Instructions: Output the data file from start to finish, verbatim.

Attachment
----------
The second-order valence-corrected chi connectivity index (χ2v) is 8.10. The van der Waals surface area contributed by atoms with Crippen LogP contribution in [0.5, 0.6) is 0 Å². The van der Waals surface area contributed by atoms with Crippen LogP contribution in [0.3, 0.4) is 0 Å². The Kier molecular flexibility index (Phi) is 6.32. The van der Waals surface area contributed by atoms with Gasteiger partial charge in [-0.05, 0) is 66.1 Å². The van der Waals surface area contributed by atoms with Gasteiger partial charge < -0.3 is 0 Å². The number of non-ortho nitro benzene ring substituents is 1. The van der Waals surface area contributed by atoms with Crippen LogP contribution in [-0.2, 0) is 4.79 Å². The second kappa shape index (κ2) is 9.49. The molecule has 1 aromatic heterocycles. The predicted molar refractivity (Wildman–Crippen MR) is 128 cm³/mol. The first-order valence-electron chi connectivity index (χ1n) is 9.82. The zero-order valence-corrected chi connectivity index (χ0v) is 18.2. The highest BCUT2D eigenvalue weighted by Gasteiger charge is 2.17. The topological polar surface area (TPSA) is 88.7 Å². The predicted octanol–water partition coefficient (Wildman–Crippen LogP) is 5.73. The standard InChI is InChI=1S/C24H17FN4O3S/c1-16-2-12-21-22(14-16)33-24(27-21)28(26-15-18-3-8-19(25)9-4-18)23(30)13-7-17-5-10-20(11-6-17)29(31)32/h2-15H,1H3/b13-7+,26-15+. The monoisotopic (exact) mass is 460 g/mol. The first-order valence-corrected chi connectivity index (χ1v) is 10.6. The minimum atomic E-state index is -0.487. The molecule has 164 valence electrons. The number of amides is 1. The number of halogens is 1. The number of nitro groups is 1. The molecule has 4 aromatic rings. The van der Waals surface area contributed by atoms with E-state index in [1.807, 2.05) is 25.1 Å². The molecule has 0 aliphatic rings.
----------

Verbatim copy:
The second-order valence-corrected chi connectivity index (χ2v) is 8.10. The van der Waals surface area contributed by atoms with Crippen LogP contribution in [0.5, 0.6) is 0 Å². The van der Waals surface area contributed by atoms with Crippen LogP contribution in [0.3, 0.4) is 0 Å². The Kier molecular flexibility index (Phi) is 6.32. The van der Waals surface area contributed by atoms with Gasteiger partial charge in [-0.05, 0) is 66.1 Å². The van der Waals surface area contributed by atoms with Gasteiger partial charge < -0.3 is 0 Å². The number of non-ortho nitro benzene ring substituents is 1. The van der Waals surface area contributed by atoms with Crippen LogP contribution in [-0.2, 0) is 4.79 Å². The second kappa shape index (κ2) is 9.49. The molecule has 1 aromatic heterocycles. The predicted molar refractivity (Wildman–Crippen MR) is 128 cm³/mol. The first-order valence-electron chi connectivity index (χ1n) is 9.82. The zero-order valence-corrected chi connectivity index (χ0v) is 18.2. The highest BCUT2D eigenvalue weighted by Gasteiger charge is 2.17. The topological polar surface area (TPSA) is 88.7 Å². The predicted octanol–water partition coefficient (Wildman–Crippen LogP) is 5.73. The standard InChI is InChI=1S/C24H17FN4O3S/c1-16-2-12-21-22(14-16)33-24(27-21)28(26-15-18-3-8-19(25)9-4-18)23(30)13-7-17-5-10-20(11-6-17)29(31)32/h2-15H,1H3/b13-7+,26-15+. The monoisotopic (exact) mass is 460 g/mol. The first-order valence-corrected chi connectivity index (χ1v) is 10.6. The minimum atomic E-state index is -0.487. The molecule has 164 valence electrons. The number of amides is 1. The number of halogens is 1. The number of nitro groups is 1. The molecule has 4 aromatic rings. The van der Waals surface area contributed by atoms with E-state index in [1.807, 2.05) is 25.1 Å². The molecule has 0 aliphatic rings.